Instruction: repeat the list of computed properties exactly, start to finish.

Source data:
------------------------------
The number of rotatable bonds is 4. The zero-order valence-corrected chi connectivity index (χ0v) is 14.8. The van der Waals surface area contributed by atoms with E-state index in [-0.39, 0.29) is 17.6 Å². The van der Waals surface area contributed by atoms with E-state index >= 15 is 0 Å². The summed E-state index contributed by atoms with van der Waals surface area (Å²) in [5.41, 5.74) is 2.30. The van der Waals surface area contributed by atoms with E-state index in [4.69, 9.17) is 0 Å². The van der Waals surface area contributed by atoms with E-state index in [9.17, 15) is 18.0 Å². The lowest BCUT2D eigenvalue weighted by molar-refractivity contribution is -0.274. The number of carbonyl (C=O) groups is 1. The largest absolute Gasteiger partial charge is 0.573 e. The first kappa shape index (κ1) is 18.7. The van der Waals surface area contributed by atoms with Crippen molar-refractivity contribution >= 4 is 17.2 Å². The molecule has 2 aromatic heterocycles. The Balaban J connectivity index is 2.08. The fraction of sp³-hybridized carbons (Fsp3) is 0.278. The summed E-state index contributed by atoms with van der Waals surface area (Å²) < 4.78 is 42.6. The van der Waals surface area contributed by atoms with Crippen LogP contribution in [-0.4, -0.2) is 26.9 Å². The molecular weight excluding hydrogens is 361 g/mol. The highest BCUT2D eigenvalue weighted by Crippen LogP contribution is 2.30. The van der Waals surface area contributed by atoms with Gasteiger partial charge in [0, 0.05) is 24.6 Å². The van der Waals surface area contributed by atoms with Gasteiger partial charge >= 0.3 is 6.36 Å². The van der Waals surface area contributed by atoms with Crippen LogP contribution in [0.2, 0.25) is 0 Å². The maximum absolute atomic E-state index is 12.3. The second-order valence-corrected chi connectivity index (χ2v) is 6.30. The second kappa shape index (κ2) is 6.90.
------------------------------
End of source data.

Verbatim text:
The number of rotatable bonds is 4. The zero-order valence-corrected chi connectivity index (χ0v) is 14.8. The van der Waals surface area contributed by atoms with E-state index in [-0.39, 0.29) is 17.6 Å². The van der Waals surface area contributed by atoms with E-state index >= 15 is 0 Å². The summed E-state index contributed by atoms with van der Waals surface area (Å²) in [5.41, 5.74) is 2.30. The van der Waals surface area contributed by atoms with E-state index in [4.69, 9.17) is 0 Å². The van der Waals surface area contributed by atoms with E-state index in [9.17, 15) is 18.0 Å². The lowest BCUT2D eigenvalue weighted by molar-refractivity contribution is -0.274. The number of carbonyl (C=O) groups is 1. The largest absolute Gasteiger partial charge is 0.573 e. The first kappa shape index (κ1) is 18.7. The van der Waals surface area contributed by atoms with Crippen molar-refractivity contribution >= 4 is 17.2 Å². The molecule has 2 aromatic heterocycles. The Balaban J connectivity index is 2.08. The fraction of sp³-hybridized carbons (Fsp3) is 0.278. The summed E-state index contributed by atoms with van der Waals surface area (Å²) < 4.78 is 42.6. The van der Waals surface area contributed by atoms with Crippen LogP contribution in [-0.4, -0.2) is 26.9 Å². The molecular weight excluding hydrogens is 361 g/mol. The highest BCUT2D eigenvalue weighted by Crippen LogP contribution is 2.30. The van der Waals surface area contributed by atoms with Gasteiger partial charge in [0, 0.05) is 24.6 Å². The van der Waals surface area contributed by atoms with Gasteiger partial charge >= 0.3 is 6.36 Å². The van der Waals surface area contributed by atoms with Crippen LogP contribution in [0.2, 0.25) is 0 Å². The maximum absolute atomic E-state index is 12.3. The second-order valence-corrected chi connectivity index (χ2v) is 6.30. The second kappa shape index (κ2) is 6.90.